A federal judge in Los Angeles has granted class action status to a bunch of different lawsuits from several states alleging that Clear Channel Communications and its former subsidiary, Clear Channel Entertainment, illegally inflated concert ticket prices through market dominance. Although the concert business, now called Live Nation, is no longer part of Clear Channel, the latter remains a defendant in the lawsuits.
If nothing else, the lawsuits make the case that radio is a powerful medium. "The complaints state that radio is by far the most effective marketing tool for music artists to promote concerts, and Clear Channel enjoys a near monopoly of the market. Artists often have no other choice but to use Clear Channel to promote live concerts, the complaint continues. According to the complaints, the company’s unlawful leveraging of its economic strength in the FM radio business obligates artists who would otherwise turn to other concert promoters to use Clear Channel’s promotion services," said the lead law firm, Seattle-based Hagens Berman Sobol Shapiro, in announcing the class action certification.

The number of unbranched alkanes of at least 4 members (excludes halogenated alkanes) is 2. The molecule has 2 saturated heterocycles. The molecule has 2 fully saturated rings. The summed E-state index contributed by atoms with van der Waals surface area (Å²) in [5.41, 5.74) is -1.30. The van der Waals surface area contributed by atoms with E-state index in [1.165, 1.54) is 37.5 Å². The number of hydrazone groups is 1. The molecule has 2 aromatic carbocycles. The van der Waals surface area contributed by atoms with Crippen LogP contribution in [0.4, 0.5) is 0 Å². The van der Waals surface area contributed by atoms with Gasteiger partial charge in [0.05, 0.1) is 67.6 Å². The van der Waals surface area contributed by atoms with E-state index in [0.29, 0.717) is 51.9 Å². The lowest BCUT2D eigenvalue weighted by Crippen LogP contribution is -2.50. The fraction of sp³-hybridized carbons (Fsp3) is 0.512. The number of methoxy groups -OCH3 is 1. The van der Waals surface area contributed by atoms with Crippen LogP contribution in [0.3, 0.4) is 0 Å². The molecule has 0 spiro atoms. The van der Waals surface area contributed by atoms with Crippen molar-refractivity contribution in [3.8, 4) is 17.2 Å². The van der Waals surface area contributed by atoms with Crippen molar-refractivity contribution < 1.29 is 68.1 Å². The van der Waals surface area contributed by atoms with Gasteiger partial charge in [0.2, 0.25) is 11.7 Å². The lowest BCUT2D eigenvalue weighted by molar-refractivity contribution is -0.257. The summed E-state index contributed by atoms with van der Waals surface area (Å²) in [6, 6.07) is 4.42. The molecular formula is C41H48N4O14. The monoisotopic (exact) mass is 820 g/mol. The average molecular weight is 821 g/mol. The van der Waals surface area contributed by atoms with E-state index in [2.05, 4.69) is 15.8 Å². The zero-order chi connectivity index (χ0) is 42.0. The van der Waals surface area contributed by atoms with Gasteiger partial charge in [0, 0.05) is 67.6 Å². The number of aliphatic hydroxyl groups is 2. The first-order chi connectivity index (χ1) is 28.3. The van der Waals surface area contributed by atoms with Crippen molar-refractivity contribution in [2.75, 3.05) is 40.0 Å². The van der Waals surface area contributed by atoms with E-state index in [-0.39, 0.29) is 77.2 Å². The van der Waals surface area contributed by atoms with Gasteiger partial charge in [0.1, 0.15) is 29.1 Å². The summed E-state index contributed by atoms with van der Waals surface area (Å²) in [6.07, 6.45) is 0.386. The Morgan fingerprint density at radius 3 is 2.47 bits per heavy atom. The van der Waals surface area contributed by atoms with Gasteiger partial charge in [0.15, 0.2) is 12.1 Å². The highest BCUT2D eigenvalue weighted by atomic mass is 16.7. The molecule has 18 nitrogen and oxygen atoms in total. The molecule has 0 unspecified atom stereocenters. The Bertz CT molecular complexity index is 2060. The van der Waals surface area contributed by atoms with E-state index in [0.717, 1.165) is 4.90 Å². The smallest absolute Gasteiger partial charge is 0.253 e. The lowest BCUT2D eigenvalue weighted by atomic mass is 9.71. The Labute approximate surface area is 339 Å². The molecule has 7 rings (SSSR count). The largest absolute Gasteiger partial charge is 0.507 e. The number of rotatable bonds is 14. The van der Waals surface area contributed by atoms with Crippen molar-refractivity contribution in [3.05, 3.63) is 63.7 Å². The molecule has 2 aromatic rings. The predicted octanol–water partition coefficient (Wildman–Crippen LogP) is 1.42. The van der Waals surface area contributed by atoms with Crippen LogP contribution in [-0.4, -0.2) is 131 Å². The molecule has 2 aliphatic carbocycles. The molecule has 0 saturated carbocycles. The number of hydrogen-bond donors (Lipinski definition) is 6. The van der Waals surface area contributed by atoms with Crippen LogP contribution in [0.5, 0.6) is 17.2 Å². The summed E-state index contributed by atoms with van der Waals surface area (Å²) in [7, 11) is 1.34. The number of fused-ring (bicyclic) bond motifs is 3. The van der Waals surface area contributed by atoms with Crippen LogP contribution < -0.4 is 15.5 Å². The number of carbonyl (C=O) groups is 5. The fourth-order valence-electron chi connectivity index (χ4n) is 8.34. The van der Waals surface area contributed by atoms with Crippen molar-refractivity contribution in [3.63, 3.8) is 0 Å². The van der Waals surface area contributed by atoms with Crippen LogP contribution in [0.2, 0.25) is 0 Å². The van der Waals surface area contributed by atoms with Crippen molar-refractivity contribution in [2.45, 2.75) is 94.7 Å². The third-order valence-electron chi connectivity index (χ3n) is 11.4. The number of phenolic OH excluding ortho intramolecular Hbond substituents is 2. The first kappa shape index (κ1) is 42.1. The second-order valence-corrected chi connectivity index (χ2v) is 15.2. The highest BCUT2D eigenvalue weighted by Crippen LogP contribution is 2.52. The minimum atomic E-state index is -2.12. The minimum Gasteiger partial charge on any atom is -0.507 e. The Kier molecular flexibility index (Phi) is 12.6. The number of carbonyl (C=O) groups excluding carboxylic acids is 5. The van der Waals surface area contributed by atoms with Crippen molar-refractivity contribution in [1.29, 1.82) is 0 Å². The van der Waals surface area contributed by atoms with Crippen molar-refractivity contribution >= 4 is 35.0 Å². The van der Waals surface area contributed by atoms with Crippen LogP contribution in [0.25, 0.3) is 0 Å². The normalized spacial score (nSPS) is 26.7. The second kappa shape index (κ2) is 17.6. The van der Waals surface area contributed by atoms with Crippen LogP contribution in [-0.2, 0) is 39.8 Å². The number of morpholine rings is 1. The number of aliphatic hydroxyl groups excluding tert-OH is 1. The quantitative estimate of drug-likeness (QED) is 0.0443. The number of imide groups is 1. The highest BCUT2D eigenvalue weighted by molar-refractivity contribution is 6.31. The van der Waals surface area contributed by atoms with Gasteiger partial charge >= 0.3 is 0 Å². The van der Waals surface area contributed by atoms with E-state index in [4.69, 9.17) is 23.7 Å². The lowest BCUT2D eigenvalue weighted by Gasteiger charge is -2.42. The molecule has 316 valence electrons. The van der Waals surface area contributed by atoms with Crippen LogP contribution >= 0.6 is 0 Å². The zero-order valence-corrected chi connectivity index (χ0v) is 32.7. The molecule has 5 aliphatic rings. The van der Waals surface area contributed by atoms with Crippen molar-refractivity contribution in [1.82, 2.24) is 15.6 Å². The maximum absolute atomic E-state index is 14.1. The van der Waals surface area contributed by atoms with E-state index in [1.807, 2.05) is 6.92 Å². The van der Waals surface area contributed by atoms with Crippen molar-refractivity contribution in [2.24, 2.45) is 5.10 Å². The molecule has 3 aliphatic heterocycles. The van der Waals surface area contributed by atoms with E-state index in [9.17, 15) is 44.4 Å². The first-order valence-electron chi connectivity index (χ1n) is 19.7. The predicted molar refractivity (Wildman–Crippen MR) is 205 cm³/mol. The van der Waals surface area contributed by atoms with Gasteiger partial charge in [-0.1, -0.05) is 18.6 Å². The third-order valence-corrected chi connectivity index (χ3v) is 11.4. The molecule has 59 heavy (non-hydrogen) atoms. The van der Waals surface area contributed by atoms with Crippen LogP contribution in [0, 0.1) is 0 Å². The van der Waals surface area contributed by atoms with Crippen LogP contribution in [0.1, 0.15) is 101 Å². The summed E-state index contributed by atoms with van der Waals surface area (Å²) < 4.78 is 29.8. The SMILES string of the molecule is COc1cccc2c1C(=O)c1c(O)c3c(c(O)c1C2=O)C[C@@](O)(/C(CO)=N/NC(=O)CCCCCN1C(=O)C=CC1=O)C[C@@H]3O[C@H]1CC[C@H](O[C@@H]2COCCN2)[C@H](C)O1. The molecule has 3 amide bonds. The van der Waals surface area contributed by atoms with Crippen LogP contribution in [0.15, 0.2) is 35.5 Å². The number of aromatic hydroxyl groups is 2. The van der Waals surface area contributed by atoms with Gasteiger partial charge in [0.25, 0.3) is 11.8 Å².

"The claims made by the plaintiffs are erroneous, misleading and completely without merit. We look forward to proving that it court," said a company statement from Clear Channel sent to RBR.
RBR/TVBR observation: "Near monopoly" may be a bit of a stretch when talking about Clear Channel Radio. It isn’t even the dominant radio company in its headquarters town. And lately it has been selling, not buying stations. Now, if the combination of radio and concert promotion had been as potent as the critics claimed, Clear Channel would likely still be in the concert business today – instead of having spun-off Live Nation at a huge loss.